How to Grow Crocus?
Posted by Ben Rotteveel on

How to Grow Crocus?

 

CROCUS PLANTING GUIDE

Crocuses might be small flowers, but they carry a powerful message: spring is around the corner! Blooming in yellow, white, purple, lilac and even orange, these hardy little fellows are a delightful start to the flower bulb season.


QUICK GUIDE

  • WHEN

Plant in fall

Blooms in late winter/early spring


  • WHERE

Hardiness zone 3-8

Full sun or partial shade

Well-draining soil


  • WATER

Once after planting

Moderately in spring


  • WIDTH & DEPTH

3” apart

2-3” deep

 

How to Plant Crocus Bulbs?


Arrival

When your DutchGrown crocuses arrive and you can’t plant them immediately, it’s important to store them correctly: unpack them right away and put them in a dry place with plenty of air circulation, where the temperature is between 40 and 70 degrees Fahrenheit.


Garden & Container Planting

Like all flower bulbs, crocuses need a cold period to develop their roots and get ready for spring. So once you feel fall’s first chill in the air, it’s time to get planting. If you live in hardiness zone 9 or higher, the soil won’t get cold enough for the root-developing process to happen, but you might consider forcing.

Crocuses are tough cookies that are easy to grow, but one thing they hate is getting their feet wet: a crocus bulb that is ‘bathing’ in water will rot in no time. So avoid soggy soil at all cost – this means places where you can still see puddles 5-6 hours after a rainstorm. Another thing you can do is to upgrade potentially soggy soil by adding organic material such as peat, bark or manure. When it comes to planting bulbs in containers, the mantra is exactly the same: drainage-drainage-drainage. Get a pot or box with at least some drainage holes at the bottom. 

Crocuses need the sun to grow, but though they adore basking in its glory all day, they can also do very well in places with dappled shade or scattered sunlight.

Crocuses will need to be planted deep enough that they won’t be affected by temperature variations above ground, either too warm or too cold. Unfortunately containers can’t protect bulbs as well as mother earth can, so when you live in hardiness zones 3-7 it might be better to let your containers spend the winter indoors, in a cool, dark, well-aired spot that won’t get warmer than 60 degrees Fahrenheit, like an unheated basement or garage.

The standard method for calculating the ideal depth is to dig a hole three times as deep as the bulb is high, and place the bulb at the bottom with its pointy end up. Since crocuses grow less well when they have to fight for nutrients with their fellow bulbs, it’s best to plant them 3” apart.

To help the bulbs settle and grow roots quickly, it’s important to water them well after planting, but after that you won’t have to water them again. Now all you have to do is wait patiently for winter to do its magic underground, and spring to surprise you with the rewards of your work. 

During blooming season, you generally don’t have to water your crocuses, but you can water them when there hasn’t been any rain for 3-5 days.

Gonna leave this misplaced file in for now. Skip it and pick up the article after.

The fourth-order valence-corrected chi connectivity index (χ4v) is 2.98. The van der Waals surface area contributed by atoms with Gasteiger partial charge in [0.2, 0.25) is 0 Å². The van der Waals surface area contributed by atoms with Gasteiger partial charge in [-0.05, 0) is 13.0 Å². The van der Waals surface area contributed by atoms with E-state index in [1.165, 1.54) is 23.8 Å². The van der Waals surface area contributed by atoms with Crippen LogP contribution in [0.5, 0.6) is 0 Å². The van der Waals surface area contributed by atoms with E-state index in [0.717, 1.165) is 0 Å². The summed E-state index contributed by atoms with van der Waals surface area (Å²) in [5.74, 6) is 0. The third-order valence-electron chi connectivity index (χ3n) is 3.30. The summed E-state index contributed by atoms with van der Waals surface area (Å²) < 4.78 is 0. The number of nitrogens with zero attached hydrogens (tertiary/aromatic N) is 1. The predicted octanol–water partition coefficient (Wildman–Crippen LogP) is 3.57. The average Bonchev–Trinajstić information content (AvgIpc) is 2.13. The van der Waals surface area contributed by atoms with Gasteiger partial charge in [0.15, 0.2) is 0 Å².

After crocuses have finished blooming, don’t cut the foliage straight away: through photosynthesis the leaves will create nutrients that the bulb will be needing for its next growing season. After a few weeks the foliage will automatically yellow and die back, and then you can remove it. Now the bulb will be going dormant, and won’t need any watering until next spring. 


How to plant crocuses in your garden:

  1. Wait until the soil is 60 degrees Fahrenheit or colder. In the North this will be in September or October, in the South in October or November.
  2. Pick a spot in your garden that has well-draining soil and gets full sun or partial shade.
  3. Plant the crocus bulbs about 2-3” deep and 3” apart, placing them in the ground with their pointy ends up.
  4. Water well once and wait for spring
  5. After the crocuses have bloomed don’t cut off the foliage. Leave it until it’s completely withered and yellow, then remove.

How to Plant Crocus Bulbs in Your Garden?

 

How to plant crocuses in containers:

  1. Wait until it’s cold outside, with a soil temperature of 60 degrees Fahrenheit or lower. In the North this will be in September or October, in the South in October or November.
  2. Pick a spot in your garden that gets full sun or partial shade.
  3. Find a well-draining container and fill it with loose soil, making sure water won’t gather and stay at the bottom.
  4. Plant the crocus bulbs about 2-3” deep and 3” apart, placing them in the soil with their pointy ends up. Since containers often have limited space, you can also experiment with placing the bulbs closer together, but make sure they never touch.  
  5. Water well once and wait for spring, or, when you live in hardiness zone 3-7, water well and bring the containers indoors, letting them spend the winter in a cool spot like an unheated garage or basement. 
  6. After the crocuses have bloomed don’t cut off the foliage. Leave it until it’s completely withered and yellow, then remove.

How to Plant and Grow Crocus Bulbs?


Special 'Flower Bulbs'

Even though we’ve been talking about bulbs when referring to how to plant crocuses, they actually grow from a tuber called a corm. True bulbs are like onions: layers of skin and an embryo of the plant it will eventually turn into. Corms on the other hand are like batteries: solid masses of food with a plate on the bottom and eyes or buds on top. Plant the corms with the buds facing upwards. During growth the corm is consumed by the plant itself, which also creates new corms for next season, making crocuses naturalizing flowers.

 

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